Repression in the digital age : Communication technology and the politics of state violence

Gohdes, Anita R.

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URN: urn:nbn:de:bsz:180-madoc-379023
Document Type: Doctoral dissertation
Year of publication: 2014
Place of publication: Mannheim
University: Universität Mannheim
Evaluator: Carey, Sabine C.
Date of oral examination: 19 December 2014
Publication language: English
Institution: School of Social Sciences > Political Scinece, International Relations (Carey 2010-)
Subject: 300 Social sciences, sociology, anthropology
310 Statistics
320 Political science
Subject headings (SWD): Bürgerkrieg , Neue Medien , Internet , Repression , Syrien , Menschenrecht
Keywords (English): Repression , Human Rights , Internet , New Media , Conflict , Political Violence , Syria , Civil War
Abstract: The effect of the digital revolution on citizens’ ability to voice dissatisfaction with their government and to coordinate dissent via social media has been the subject of much recent research. Optimistic accounts have so far failed to address the salient fact that the state maintains de facto control over the access to social media, which means that new digital technology also provides abusive governments with tools to repress challengers. This dissertation investigates how states’ strategies of violent repression are informed by the use of these opportunities to control the internet. I identify two main forms of control, which are the restriction or disruption of the internet on the one hand, and digital surveillance on the other hand. States face a trade-off: they can either restrict access to the internet and with it diminish opposition groups’ capabilities, or they can permit the digital exchange of information and monitor it to their own advantage. I argue that the choice of internet control affects the type and scale of state-sanctioned violence used against perceived domestic threats. The choice of digital surveillance as a form of control is likely to be used in conjunction with targeted acts of localised violence against those identified as critical to the future success of opposition movements. The availability of highly specified intelligence on the intentions and location of opposition leaders enables states to use targeted violence. Where states have chosen to respond to critical domestic threats in the form of censorship, they will also be more likely to visibly demonstrate their authority through a heightened use of violent repression. In addition, censorship severely limits the choices for violent action on the side of the government, by restricting the state’s own access to the required intelligence for selecting precise targets. Consequently, during periods of censorship, state-sanctioned violence is likely to affect the domestic population indiscriminately. I present a global analysis of the relationship between internet disruptions and the level of state-sanctioned violence, confirming that states who use net- work disruptions are also more likely to abuse the rights of their citizens. Evidence presented in case examples provides contextual understanding for the variety of different digital control tools which states have at their disposal. The full implications of the theoretical argument are tested by moving to the sub-national level, and investigating the relationship between internet control and state violence, spatially and temporally in the Syrian conflict. I present a new integrated database on incidences of state killing in Syria, as well as disaggregated measures of network accessibility. First, I show that internet shutdowns occur in conjunction with significantly higher levels of state violence, most notably in areas where government forces are actively challenged by opposition groups. Second, I use supervised machine-learning to analyze over 60,000 records of state killings by the Syrian regime, and classify them to distinguish between targeted and untargeted acts of repression. I show that higher levels of internet accessibility are consistently linked to an increase in targeted repression, whereas areas with little or no access to the internet witness more indiscriminate campaigns of violence. I conclude the dissertation by discussing the implications of the theoretical argument and the results, which have important ramifications for research and policy attempting to limit state abuse in the twenty-first century.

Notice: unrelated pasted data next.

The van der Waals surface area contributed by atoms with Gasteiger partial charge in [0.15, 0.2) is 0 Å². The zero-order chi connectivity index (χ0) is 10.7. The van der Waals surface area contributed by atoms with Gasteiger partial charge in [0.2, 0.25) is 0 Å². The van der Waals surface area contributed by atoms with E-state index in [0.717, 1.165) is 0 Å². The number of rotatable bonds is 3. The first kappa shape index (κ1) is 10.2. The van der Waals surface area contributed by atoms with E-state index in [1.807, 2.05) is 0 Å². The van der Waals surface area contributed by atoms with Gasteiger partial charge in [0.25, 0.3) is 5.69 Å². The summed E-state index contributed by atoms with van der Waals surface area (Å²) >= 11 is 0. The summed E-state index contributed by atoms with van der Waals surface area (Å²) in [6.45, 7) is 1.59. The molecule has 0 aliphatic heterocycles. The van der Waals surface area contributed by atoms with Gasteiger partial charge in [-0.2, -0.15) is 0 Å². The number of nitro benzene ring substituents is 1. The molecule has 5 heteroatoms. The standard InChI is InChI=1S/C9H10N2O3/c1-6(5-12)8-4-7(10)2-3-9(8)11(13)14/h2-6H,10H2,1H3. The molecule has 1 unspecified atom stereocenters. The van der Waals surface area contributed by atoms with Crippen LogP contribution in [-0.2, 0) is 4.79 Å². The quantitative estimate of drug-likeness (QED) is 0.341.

Additional information: Vollständiger Name: Gohdes, Anita Rosemary

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